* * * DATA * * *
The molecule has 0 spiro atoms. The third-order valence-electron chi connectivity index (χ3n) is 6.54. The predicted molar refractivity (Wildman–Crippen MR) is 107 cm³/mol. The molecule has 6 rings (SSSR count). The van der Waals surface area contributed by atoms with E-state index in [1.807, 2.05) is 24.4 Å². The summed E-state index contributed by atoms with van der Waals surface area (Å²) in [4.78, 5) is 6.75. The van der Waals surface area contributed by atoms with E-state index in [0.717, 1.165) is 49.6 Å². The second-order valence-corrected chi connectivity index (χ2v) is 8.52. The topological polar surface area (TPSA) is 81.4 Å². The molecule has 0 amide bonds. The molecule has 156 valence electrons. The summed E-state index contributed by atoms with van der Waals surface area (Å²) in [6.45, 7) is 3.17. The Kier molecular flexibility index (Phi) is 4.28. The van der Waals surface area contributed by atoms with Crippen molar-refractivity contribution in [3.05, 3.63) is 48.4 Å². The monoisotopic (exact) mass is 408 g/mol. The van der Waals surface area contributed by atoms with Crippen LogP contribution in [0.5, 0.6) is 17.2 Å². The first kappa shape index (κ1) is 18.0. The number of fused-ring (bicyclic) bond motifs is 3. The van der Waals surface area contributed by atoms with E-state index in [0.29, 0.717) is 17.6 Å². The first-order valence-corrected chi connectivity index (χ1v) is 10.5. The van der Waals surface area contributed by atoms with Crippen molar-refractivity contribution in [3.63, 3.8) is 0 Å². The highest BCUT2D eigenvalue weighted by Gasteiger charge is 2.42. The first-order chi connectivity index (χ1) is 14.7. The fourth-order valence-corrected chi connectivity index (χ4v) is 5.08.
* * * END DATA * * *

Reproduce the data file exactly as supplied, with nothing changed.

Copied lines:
The molecule has 0 spiro atoms. The third-order valence-electron chi connectivity index (χ3n) is 6.54. The predicted molar refractivity (Wildman–Crippen MR) is 107 cm³/mol. The molecule has 6 rings (SSSR count). The van der Waals surface area contributed by atoms with E-state index in [1.807, 2.05) is 24.4 Å². The summed E-state index contributed by atoms with van der Waals surface area (Å²) in [4.78, 5) is 6.75. The van der Waals surface area contributed by atoms with E-state index in [0.717, 1.165) is 49.6 Å². The second-order valence-corrected chi connectivity index (χ2v) is 8.52. The topological polar surface area (TPSA) is 81.4 Å². The molecule has 0 amide bonds. The molecule has 156 valence electrons. The summed E-state index contributed by atoms with van der Waals surface area (Å²) in [6.45, 7) is 3.17. The Kier molecular flexibility index (Phi) is 4.28. The van der Waals surface area contributed by atoms with Crippen molar-refractivity contribution in [3.05, 3.63) is 48.4 Å². The monoisotopic (exact) mass is 408 g/mol. The van der Waals surface area contributed by atoms with Crippen LogP contribution in [0.5, 0.6) is 17.2 Å². The first kappa shape index (κ1) is 18.0. The number of fused-ring (bicyclic) bond motifs is 3. The van der Waals surface area contributed by atoms with E-state index in [0.29, 0.717) is 17.6 Å². The first-order valence-corrected chi connectivity index (χ1v) is 10.5. The van der Waals surface area contributed by atoms with Crippen molar-refractivity contribution in [3.63, 3.8) is 0 Å². The highest BCUT2D eigenvalue weighted by Gasteiger charge is 2.42. The first-order chi connectivity index (χ1) is 14.7. The fourth-order valence-corrected chi connectivity index (χ4v) is 5.08.